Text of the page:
In Biology, Intelligent Designs that Amaze, Amuse, and Entertain

Alticini, An Uplifting Story, bottlenose dolphins, catapult, dandelions, Darwinism, dolphins, Evolution, fish stocks, flea beetle, flea beetles, Francis Collins, Illustra Media, infrared cameras, infrared radiation, Intelligent Design, International Society for Photonics and Optics, Keith Moorad, killer whales, leaf beetles, Lehigh University, Life Sciences, Michael Behe, National Institutes of Health, night vision goggles, origami, parachute, Pensoft, PNAS, toothed whales, U.S. Navy, Zookeys
A parade of amazing designs from the living world has passed through these pages over the years, and it shows no sign of stopping. Here are some entertaining examples from recent news. Jump Like a Flea, Beetle Flea beetles, or Alticini, are high-jump champions among the coleopterans (beetles) in the insect world. There are some 9,900 species of flea beetles, a “hyper-diverse group” that inhabits environments from deserts to rainforests all over the world. The Pensoft blog shows a picture of one, saying, “Exceptional catapulting jump mechanism in a tiny beetle could be applied in robotic limbs.”  The fascinating and highly efficient jumping mechanism in flea beetles is described in a new research article in the open-access journal Zookeys. Despite having been known since 1929, the explosive jump — which is also the reason behind the colloquial name of this…
Read More

How Butterflies “Evolve” by Design

beauty, butterflies, caterpillar, cortex (gene), Douglas Blackiston, Drosophila, Elena Casey, Evolution, foresight, Georgetown University, Heliconius, helicopter, hotspot gene, Illustra Media, Intelligent Design, larvae, Lepidopterans, light waves, Martha Weiss, Metamorphosis, Model T, Monarch butterflies, moths, New Scientist, odors, Paul Nelson, photonic crystals, pigmentation, PLOS ONE, Royal Society Biology Letters, South America, tobacco hornworm moths, University of Liverpool, wing patterns
Butterflies, those universally loved flying works of art, offer many reasons to celebrate design in nature.  They showcase aesthetic beauty beyond the requirements of survival (see “Beauty, Darwin and Design,” featuring Paul Nelson).  Their migrations show foresight over multiple generations.  The one-gram Monarch butterflies astonish biologists with their exceptional endurance to survive hardships while flying thousands of miles on paper-thin wings (see “2-Minute Wonder: A Monarch’s Journey“). Their navigation systems exhibit stunning accuracy to arrive at locations they have never seen. Their keen senses can find the right host plants from miles away; they can smell very faint pheromones for mating; and they can distinguish precise angles of sunlight for orientation and timing of migration.  Their wing scales, organized into “photonic crystals,” give precision control of light waves to create…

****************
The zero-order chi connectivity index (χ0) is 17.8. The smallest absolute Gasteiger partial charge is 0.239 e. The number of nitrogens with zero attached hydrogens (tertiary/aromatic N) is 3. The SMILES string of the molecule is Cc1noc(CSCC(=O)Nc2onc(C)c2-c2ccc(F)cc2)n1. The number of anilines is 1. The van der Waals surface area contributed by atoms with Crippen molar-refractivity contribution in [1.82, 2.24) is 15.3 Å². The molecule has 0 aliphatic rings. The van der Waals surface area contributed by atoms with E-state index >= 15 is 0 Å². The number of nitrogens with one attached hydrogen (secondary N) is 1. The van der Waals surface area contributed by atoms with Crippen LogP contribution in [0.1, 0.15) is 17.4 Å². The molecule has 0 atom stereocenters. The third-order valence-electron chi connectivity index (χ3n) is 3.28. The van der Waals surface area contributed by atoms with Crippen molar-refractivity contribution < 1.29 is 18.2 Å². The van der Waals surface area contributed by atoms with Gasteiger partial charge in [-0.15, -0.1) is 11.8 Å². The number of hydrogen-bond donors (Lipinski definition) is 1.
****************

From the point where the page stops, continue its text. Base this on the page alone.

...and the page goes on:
Read More

No Harm, No Foul — What If Darwinism Were Excised from Biology?

Adam C. Soloff, Amir Marcovitz, appendectomy, bacteria, bats, behavior, cephalectomy, Daphne Major island, Darwin Devolves, Darwin's Finches, Darwinism, Darwinspeak, dolphins, echolocation, Evolution, Galápagos Islands, Hippocratic Oath, homeostasis, Illustra Media, Immune System, introgressive hybridization, Jerry Coyne, Marcos Eberlin, Michael Behe, Michael T. Lotze, Peter and Rosemary Grant, pharynx, Philip Skell, phylogeny, PNAS, primum non nocere, Proceedings of the National Academy of Sciences, Richard Dawkins, sound generation, tonsillectomy, turtles, whales
Some biologists might shudder at the thought of eliminating Darwinism from their scientific work. A “Darwin-ectomy” sounds more painful than a tonsillectomy or appendectomy. To hard-core evolutionists, it might sound like a cephalectomy (removal of the head)! If Darwinism is as essential to biology as Richard Dawkins or Jerry Coyne argues, then removing evolutionary words and concepts should make research incomprehensible.  If, on the other hand, Darwinism is more of a “narrative gloss” applied to the conclusions after the scientific work is done, as the late Philip Skell observed, then biology would survive the operation just fine. It might even be healthier, slimmed down after disposing of unnecessary philosophical baggage. Here are some recent scientific papers in the Proceedings of the National Academy of Sciences (PNAS) to use as test…
Read More